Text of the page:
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The “Black Doll Test” Goes to Target

Target recently partnered with blogger and social media influencer, Glo Atanmo, to become an ally to the Black Community by sharing her perspective of the world with customers.

To spark the conversation, Target asked in an Instagram post, “Do your kids own Black dolls?”


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The idea behind it is that Black dolls don’t have to be just for Black children and Target is encouraging customers to diversify their children’s toy selection by representing dolls of color.

Perhaps influenced by “The Doll Test,” which has been conducted a number of times since the 1940s where young children are asked a series of questions to identify the race of the doll and its associated characteristics.

In each experiment, the majority of children associated the White doll with the positive attributes and preferred it over the Black doll – proving that racial stereotypes exist even among children.

Fast-forward to nearly 2021, Target is setting goals and a strategy to change this by calling for diversity and inclusion (D&I), changing the landscape of major organizations across numerous industries.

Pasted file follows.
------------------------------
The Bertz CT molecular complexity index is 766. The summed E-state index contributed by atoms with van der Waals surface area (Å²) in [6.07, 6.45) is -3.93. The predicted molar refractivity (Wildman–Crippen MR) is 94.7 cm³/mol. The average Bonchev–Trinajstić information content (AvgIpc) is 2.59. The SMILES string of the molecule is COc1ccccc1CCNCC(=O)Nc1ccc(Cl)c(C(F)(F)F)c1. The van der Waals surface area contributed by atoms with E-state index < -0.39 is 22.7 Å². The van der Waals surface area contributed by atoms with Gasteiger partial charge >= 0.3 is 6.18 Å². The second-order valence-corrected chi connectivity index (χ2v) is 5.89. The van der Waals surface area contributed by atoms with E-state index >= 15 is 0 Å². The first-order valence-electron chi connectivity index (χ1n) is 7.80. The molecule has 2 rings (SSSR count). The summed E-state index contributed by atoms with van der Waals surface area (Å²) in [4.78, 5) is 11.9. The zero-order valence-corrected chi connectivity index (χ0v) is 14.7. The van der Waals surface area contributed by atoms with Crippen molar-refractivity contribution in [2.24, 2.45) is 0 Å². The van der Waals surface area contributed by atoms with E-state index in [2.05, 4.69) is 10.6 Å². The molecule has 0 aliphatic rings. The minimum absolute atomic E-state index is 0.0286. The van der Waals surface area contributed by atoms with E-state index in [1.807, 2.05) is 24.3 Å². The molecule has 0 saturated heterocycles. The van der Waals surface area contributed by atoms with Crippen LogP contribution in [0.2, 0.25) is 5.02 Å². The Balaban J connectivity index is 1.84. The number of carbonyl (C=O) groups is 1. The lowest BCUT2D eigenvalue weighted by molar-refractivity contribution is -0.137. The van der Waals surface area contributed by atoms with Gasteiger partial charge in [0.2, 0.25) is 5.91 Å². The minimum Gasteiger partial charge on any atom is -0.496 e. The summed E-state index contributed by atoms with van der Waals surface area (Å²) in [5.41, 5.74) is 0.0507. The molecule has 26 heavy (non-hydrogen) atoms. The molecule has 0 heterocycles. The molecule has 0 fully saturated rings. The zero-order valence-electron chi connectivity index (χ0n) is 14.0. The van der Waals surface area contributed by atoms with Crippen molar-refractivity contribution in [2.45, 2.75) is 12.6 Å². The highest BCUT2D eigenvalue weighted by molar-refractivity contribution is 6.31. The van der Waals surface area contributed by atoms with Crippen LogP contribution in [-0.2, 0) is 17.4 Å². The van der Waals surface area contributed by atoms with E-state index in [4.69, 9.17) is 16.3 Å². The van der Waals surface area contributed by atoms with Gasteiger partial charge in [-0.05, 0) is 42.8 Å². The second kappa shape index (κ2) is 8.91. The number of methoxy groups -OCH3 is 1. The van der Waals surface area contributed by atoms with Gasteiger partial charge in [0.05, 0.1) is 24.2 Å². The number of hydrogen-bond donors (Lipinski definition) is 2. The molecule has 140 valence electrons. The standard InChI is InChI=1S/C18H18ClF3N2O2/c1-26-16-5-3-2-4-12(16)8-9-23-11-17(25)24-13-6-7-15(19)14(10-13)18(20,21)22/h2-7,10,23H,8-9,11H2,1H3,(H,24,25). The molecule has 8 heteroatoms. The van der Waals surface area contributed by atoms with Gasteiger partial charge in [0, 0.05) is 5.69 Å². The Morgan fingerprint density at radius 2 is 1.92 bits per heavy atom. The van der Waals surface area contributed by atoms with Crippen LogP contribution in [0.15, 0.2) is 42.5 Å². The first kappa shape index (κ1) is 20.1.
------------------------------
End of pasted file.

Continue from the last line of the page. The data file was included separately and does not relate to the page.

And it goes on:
The retailer goes on to explain in the Instagram post that parents must influence their children to play with Black Dolls, asking whether customers have ever considered purchasing colored dolls.

“Everything you buy for your kids could turn into a teaching moment,” said Glo Atanmo.

“It’s important for kids of all colors to have dolls and toys that accurately represent the diversity of the society and world we live in.”

Target also offers customers the ability to customize and design the perfect playtime pal that’s “just like me” with the option to choose everything from hair, eye, and skin color of the doll.

To further show its support and fight for racial equality among its workforce, Target has announced its role as a founding member of OneTen – a coalition of 37 companies combining forces to train, hire and advance 1 million Black Americans over the next decade.

“At Target, we believe that diverse and inclusive teams are the most successful. We’ve had ambitious diversity and inclusion goals for many years, which help us recruit diverse talent and create an equitable experience for the hundreds of thousands of team members who work for Target,” says Target chairman and CEO Brian Cornell.

“We also committed this fall to increase our representation of Black team members by 20 percent over the next three years. Our work as a founding member of OneTen will support that commitment by creating opportunities across our company that don’t require a college degree to build a career at Target.”

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